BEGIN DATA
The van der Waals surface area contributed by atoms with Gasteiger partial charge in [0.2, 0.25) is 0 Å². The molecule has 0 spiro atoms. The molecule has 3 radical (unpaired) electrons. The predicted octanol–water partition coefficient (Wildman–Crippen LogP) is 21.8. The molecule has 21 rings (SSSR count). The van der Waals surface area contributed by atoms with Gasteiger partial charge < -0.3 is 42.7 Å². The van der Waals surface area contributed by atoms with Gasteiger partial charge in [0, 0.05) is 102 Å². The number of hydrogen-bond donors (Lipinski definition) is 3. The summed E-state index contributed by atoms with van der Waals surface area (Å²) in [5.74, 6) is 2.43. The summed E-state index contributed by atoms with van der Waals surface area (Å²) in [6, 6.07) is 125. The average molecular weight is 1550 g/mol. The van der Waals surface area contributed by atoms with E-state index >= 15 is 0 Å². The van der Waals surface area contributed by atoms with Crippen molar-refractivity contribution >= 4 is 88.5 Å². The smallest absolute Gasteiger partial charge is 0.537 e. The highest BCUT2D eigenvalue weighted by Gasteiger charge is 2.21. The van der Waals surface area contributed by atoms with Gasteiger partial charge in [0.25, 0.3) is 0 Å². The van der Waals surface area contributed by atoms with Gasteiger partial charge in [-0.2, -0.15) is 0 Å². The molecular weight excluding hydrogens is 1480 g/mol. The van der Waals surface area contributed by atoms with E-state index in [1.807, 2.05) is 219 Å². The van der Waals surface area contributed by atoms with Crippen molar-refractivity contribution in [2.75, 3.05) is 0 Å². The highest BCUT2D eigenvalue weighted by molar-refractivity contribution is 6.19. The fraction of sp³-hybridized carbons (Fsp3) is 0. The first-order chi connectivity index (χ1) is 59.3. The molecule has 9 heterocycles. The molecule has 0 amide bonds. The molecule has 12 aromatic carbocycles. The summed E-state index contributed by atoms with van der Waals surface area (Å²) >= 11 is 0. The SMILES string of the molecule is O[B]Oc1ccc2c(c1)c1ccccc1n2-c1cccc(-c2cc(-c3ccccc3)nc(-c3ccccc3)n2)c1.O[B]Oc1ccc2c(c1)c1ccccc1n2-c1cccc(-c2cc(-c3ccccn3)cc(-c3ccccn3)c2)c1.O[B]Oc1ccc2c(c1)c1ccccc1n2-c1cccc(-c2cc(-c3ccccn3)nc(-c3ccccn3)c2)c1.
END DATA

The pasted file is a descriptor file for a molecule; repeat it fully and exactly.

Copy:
The van der Waals surface area contributed by atoms with Gasteiger partial charge in [0.2, 0.25) is 0 Å². The molecule has 0 spiro atoms. The molecule has 3 radical (unpaired) electrons. The predicted octanol–water partition coefficient (Wildman–Crippen LogP) is 21.8. The molecule has 21 rings (SSSR count). The van der Waals surface area contributed by atoms with Gasteiger partial charge < -0.3 is 42.7 Å². The van der Waals surface area contributed by atoms with Gasteiger partial charge in [0, 0.05) is 102 Å². The number of hydrogen-bond donors (Lipinski definition) is 3. The summed E-state index contributed by atoms with van der Waals surface area (Å²) in [5.74, 6) is 2.43. The summed E-state index contributed by atoms with van der Waals surface area (Å²) in [6, 6.07) is 125. The average molecular weight is 1550 g/mol. The van der Waals surface area contributed by atoms with E-state index >= 15 is 0 Å². The van der Waals surface area contributed by atoms with Crippen molar-refractivity contribution >= 4 is 88.5 Å². The smallest absolute Gasteiger partial charge is 0.537 e. The highest BCUT2D eigenvalue weighted by Gasteiger charge is 2.21. The van der Waals surface area contributed by atoms with Gasteiger partial charge in [0.25, 0.3) is 0 Å². The van der Waals surface area contributed by atoms with Gasteiger partial charge in [-0.2, -0.15) is 0 Å². The molecular weight excluding hydrogens is 1480 g/mol. The van der Waals surface area contributed by atoms with E-state index in [1.807, 2.05) is 219 Å². The van der Waals surface area contributed by atoms with Crippen molar-refractivity contribution in [2.75, 3.05) is 0 Å². The highest BCUT2D eigenvalue weighted by molar-refractivity contribution is 6.19. The fraction of sp³-hybridized carbons (Fsp3) is 0. The first-order chi connectivity index (χ1) is 59.3. The molecule has 9 heterocycles. The molecule has 0 amide bonds. The molecule has 12 aromatic carbocycles. The summed E-state index contributed by atoms with van der Waals surface area (Å²) >= 11 is 0. The SMILES string of the molecule is O[B]Oc1ccc2c(c1)c1ccccc1n2-c1cccc(-c2cc(-c3ccccc3)nc(-c3ccccc3)n2)c1.O[B]Oc1ccc2c(c1)c1ccccc1n2-c1cccc(-c2cc(-c3ccccn3)cc(-c3ccccn3)c2)c1.O[B]Oc1ccc2c(c1)c1ccccc1n2-c1cccc(-c2cc(-c3ccccn3)nc(-c3ccccn3)c2)c1.